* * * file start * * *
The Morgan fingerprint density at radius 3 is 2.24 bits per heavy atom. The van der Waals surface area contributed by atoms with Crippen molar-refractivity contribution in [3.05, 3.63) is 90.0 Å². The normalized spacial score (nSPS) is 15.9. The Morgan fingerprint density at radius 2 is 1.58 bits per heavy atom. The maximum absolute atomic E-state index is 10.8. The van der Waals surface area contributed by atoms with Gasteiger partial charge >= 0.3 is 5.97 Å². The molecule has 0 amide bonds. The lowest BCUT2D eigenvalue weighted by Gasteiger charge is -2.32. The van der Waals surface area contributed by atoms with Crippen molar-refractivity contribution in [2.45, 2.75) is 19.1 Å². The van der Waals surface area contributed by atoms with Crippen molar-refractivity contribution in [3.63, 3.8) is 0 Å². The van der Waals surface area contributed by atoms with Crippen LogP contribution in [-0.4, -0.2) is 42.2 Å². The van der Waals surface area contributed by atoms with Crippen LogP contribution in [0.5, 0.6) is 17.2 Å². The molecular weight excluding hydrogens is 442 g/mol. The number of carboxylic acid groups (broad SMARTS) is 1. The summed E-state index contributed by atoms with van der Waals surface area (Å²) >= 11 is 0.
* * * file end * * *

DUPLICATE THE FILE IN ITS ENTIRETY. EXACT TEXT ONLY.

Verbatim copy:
The Morgan fingerprint density at radius 3 is 2.24 bits per heavy atom. The van der Waals surface area contributed by atoms with Crippen molar-refractivity contribution in [3.05, 3.63) is 90.0 Å². The normalized spacial score (nSPS) is 15.9. The Morgan fingerprint density at radius 2 is 1.58 bits per heavy atom. The maximum absolute atomic E-state index is 10.8. The van der Waals surface area contributed by atoms with Gasteiger partial charge >= 0.3 is 5.97 Å². The molecule has 0 amide bonds. The lowest BCUT2D eigenvalue weighted by Gasteiger charge is -2.32. The van der Waals surface area contributed by atoms with Crippen molar-refractivity contribution in [2.45, 2.75) is 19.1 Å². The van der Waals surface area contributed by atoms with Crippen molar-refractivity contribution in [3.63, 3.8) is 0 Å². The van der Waals surface area contributed by atoms with Crippen LogP contribution in [-0.4, -0.2) is 42.2 Å². The van der Waals surface area contributed by atoms with Crippen LogP contribution in [0.5, 0.6) is 17.2 Å². The molecular weight excluding hydrogens is 442 g/mol. The number of carboxylic acid groups (broad SMARTS) is 1. The summed E-state index contributed by atoms with van der Waals surface area (Å²) >= 11 is 0.